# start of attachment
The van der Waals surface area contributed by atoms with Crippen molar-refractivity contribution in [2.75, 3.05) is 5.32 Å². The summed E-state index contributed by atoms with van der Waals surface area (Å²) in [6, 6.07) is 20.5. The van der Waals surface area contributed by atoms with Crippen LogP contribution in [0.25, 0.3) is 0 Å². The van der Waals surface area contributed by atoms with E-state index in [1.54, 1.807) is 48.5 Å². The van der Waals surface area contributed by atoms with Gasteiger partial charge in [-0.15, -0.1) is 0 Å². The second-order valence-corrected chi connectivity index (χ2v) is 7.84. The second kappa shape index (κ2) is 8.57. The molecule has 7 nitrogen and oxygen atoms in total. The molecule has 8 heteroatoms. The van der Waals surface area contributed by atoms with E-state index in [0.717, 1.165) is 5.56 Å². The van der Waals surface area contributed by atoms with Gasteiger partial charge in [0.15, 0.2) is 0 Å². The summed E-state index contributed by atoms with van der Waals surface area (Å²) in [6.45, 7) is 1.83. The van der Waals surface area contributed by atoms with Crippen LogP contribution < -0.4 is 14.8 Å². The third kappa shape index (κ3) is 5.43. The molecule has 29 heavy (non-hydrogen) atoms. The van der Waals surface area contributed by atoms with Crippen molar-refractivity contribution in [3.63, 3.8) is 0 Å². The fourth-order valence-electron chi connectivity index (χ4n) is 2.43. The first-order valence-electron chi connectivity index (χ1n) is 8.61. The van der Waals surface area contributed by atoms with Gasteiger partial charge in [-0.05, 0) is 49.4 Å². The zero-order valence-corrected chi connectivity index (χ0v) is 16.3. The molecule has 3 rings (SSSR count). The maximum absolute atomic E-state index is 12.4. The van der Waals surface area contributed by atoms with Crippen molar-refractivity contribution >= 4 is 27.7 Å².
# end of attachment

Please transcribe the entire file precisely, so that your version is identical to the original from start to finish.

The van der Waals surface area contributed by atoms with Crippen molar-refractivity contribution in [2.75, 3.05) is 5.32 Å². The summed E-state index contributed by atoms with van der Waals surface area (Å²) in [6, 6.07) is 20.5. The van der Waals surface area contributed by atoms with Crippen LogP contribution in [0.25, 0.3) is 0 Å². The van der Waals surface area contributed by atoms with E-state index in [1.54, 1.807) is 48.5 Å². The van der Waals surface area contributed by atoms with Gasteiger partial charge in [-0.15, -0.1) is 0 Å². The second-order valence-corrected chi connectivity index (χ2v) is 7.84. The second kappa shape index (κ2) is 8.57. The molecule has 7 nitrogen and oxygen atoms in total. The molecule has 8 heteroatoms. The van der Waals surface area contributed by atoms with E-state index in [0.717, 1.165) is 5.56 Å². The van der Waals surface area contributed by atoms with Gasteiger partial charge in [0.15, 0.2) is 0 Å². The summed E-state index contributed by atoms with van der Waals surface area (Å²) in [6.45, 7) is 1.83. The van der Waals surface area contributed by atoms with Crippen LogP contribution < -0.4 is 14.8 Å². The third kappa shape index (κ3) is 5.43. The molecule has 29 heavy (non-hydrogen) atoms. The van der Waals surface area contributed by atoms with Crippen molar-refractivity contribution in [3.63, 3.8) is 0 Å². The fourth-order valence-electron chi connectivity index (χ4n) is 2.43. The first-order valence-electron chi connectivity index (χ1n) is 8.61. The van der Waals surface area contributed by atoms with Gasteiger partial charge in [-0.05, 0) is 49.4 Å². The zero-order valence-corrected chi connectivity index (χ0v) is 16.3. The molecule has 3 rings (SSSR count). The maximum absolute atomic E-state index is 12.4. The van der Waals surface area contributed by atoms with Crippen molar-refractivity contribution >= 4 is 27.7 Å².